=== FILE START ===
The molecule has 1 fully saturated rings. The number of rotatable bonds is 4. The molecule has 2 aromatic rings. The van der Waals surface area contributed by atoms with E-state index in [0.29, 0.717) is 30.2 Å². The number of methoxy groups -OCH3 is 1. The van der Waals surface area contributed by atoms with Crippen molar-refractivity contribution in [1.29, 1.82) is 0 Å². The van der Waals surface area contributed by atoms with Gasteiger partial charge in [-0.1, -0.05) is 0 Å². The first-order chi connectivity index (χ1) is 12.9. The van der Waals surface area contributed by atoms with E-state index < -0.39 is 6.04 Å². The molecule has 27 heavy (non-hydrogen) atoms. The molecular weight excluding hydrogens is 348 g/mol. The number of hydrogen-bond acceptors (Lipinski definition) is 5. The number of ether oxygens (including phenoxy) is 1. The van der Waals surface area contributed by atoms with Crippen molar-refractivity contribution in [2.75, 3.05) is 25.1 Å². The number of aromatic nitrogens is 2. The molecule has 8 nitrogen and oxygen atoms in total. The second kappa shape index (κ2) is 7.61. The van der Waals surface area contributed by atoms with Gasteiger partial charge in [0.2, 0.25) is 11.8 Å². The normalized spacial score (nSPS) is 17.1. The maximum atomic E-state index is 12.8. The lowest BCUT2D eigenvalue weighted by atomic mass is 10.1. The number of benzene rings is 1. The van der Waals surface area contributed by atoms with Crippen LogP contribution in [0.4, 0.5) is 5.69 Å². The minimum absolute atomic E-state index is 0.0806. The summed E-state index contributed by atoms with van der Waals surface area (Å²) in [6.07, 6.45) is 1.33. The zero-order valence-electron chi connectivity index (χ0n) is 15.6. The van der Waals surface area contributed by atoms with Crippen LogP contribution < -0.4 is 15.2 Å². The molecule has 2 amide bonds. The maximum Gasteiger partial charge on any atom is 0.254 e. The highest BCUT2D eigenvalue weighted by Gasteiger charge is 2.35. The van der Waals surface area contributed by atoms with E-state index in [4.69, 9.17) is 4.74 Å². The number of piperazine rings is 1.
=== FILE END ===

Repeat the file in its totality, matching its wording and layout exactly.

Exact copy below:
The molecule has 1 fully saturated rings. The number of rotatable bonds is 4. The molecule has 2 aromatic rings. The van der Waals surface area contributed by atoms with E-state index in [0.29, 0.717) is 30.2 Å². The number of methoxy groups -OCH3 is 1. The van der Waals surface area contributed by atoms with Crippen molar-refractivity contribution in [1.29, 1.82) is 0 Å². The van der Waals surface area contributed by atoms with Gasteiger partial charge in [-0.1, -0.05) is 0 Å². The first-order chi connectivity index (χ1) is 12.9. The van der Waals surface area contributed by atoms with E-state index < -0.39 is 6.04 Å². The molecule has 27 heavy (non-hydrogen) atoms. The molecular weight excluding hydrogens is 348 g/mol. The number of hydrogen-bond acceptors (Lipinski definition) is 5. The number of ether oxygens (including phenoxy) is 1. The van der Waals surface area contributed by atoms with Crippen molar-refractivity contribution in [2.75, 3.05) is 25.1 Å². The number of aromatic nitrogens is 2. The molecule has 8 nitrogen and oxygen atoms in total. The second kappa shape index (κ2) is 7.61. The van der Waals surface area contributed by atoms with Gasteiger partial charge in [0.2, 0.25) is 11.8 Å². The normalized spacial score (nSPS) is 17.1. The maximum atomic E-state index is 12.8. The lowest BCUT2D eigenvalue weighted by atomic mass is 10.1. The number of benzene rings is 1. The van der Waals surface area contributed by atoms with Crippen LogP contribution in [0.4, 0.5) is 5.69 Å². The minimum absolute atomic E-state index is 0.0806. The summed E-state index contributed by atoms with van der Waals surface area (Å²) in [6.07, 6.45) is 1.33. The zero-order valence-electron chi connectivity index (χ0n) is 15.6. The van der Waals surface area contributed by atoms with Crippen LogP contribution < -0.4 is 15.2 Å². The molecule has 2 amide bonds. The maximum Gasteiger partial charge on any atom is 0.254 e. The highest BCUT2D eigenvalue weighted by Gasteiger charge is 2.35. The van der Waals surface area contributed by atoms with E-state index in [4.69, 9.17) is 4.74 Å². The number of piperazine rings is 1.